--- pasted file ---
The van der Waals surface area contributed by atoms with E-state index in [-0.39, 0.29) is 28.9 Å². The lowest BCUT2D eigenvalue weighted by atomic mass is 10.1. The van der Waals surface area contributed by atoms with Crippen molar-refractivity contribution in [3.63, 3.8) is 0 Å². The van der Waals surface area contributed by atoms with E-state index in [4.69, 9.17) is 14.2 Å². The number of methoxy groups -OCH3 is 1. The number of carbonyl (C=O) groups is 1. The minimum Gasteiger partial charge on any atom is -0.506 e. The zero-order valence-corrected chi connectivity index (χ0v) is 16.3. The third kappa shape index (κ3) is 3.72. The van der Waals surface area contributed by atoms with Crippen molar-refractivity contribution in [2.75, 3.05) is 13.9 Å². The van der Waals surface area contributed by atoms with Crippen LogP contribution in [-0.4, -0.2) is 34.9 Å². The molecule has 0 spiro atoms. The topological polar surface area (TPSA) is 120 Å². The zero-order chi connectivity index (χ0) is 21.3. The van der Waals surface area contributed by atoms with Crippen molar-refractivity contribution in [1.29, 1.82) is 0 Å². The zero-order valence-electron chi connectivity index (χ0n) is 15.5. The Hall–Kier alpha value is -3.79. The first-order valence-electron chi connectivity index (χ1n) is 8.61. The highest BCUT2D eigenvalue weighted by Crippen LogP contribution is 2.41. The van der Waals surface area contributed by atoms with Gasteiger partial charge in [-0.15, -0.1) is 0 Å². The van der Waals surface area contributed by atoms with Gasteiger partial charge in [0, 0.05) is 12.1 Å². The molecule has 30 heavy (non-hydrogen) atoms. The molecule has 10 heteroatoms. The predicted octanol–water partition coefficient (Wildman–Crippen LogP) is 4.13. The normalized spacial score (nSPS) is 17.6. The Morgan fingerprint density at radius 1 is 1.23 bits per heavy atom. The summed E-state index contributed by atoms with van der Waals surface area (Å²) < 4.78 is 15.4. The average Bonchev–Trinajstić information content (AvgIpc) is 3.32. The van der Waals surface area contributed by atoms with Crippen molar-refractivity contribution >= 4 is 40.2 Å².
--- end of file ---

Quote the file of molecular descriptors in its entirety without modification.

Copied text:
The van der Waals surface area contributed by atoms with E-state index in [-0.39, 0.29) is 28.9 Å². The lowest BCUT2D eigenvalue weighted by atomic mass is 10.1. The van der Waals surface area contributed by atoms with Crippen molar-refractivity contribution in [3.63, 3.8) is 0 Å². The van der Waals surface area contributed by atoms with E-state index in [4.69, 9.17) is 14.2 Å². The number of methoxy groups -OCH3 is 1. The number of carbonyl (C=O) groups is 1. The minimum Gasteiger partial charge on any atom is -0.506 e. The zero-order valence-corrected chi connectivity index (χ0v) is 16.3. The third kappa shape index (κ3) is 3.72. The van der Waals surface area contributed by atoms with Crippen molar-refractivity contribution in [2.75, 3.05) is 13.9 Å². The van der Waals surface area contributed by atoms with Crippen LogP contribution in [-0.4, -0.2) is 34.9 Å². The molecule has 0 spiro atoms. The topological polar surface area (TPSA) is 120 Å². The zero-order chi connectivity index (χ0) is 21.3. The van der Waals surface area contributed by atoms with Crippen molar-refractivity contribution in [1.29, 1.82) is 0 Å². The zero-order valence-electron chi connectivity index (χ0n) is 15.5. The Hall–Kier alpha value is -3.79. The first-order valence-electron chi connectivity index (χ1n) is 8.61. The highest BCUT2D eigenvalue weighted by Crippen LogP contribution is 2.41. The van der Waals surface area contributed by atoms with Gasteiger partial charge in [-0.15, -0.1) is 0 Å². The van der Waals surface area contributed by atoms with Gasteiger partial charge in [0, 0.05) is 12.1 Å². The molecule has 30 heavy (non-hydrogen) atoms. The molecule has 10 heteroatoms. The predicted octanol–water partition coefficient (Wildman–Crippen LogP) is 4.13. The normalized spacial score (nSPS) is 17.6. The Morgan fingerprint density at radius 1 is 1.23 bits per heavy atom. The summed E-state index contributed by atoms with van der Waals surface area (Å²) < 4.78 is 15.4. The average Bonchev–Trinajstić information content (AvgIpc) is 3.32. The van der Waals surface area contributed by atoms with Crippen molar-refractivity contribution >= 4 is 40.2 Å².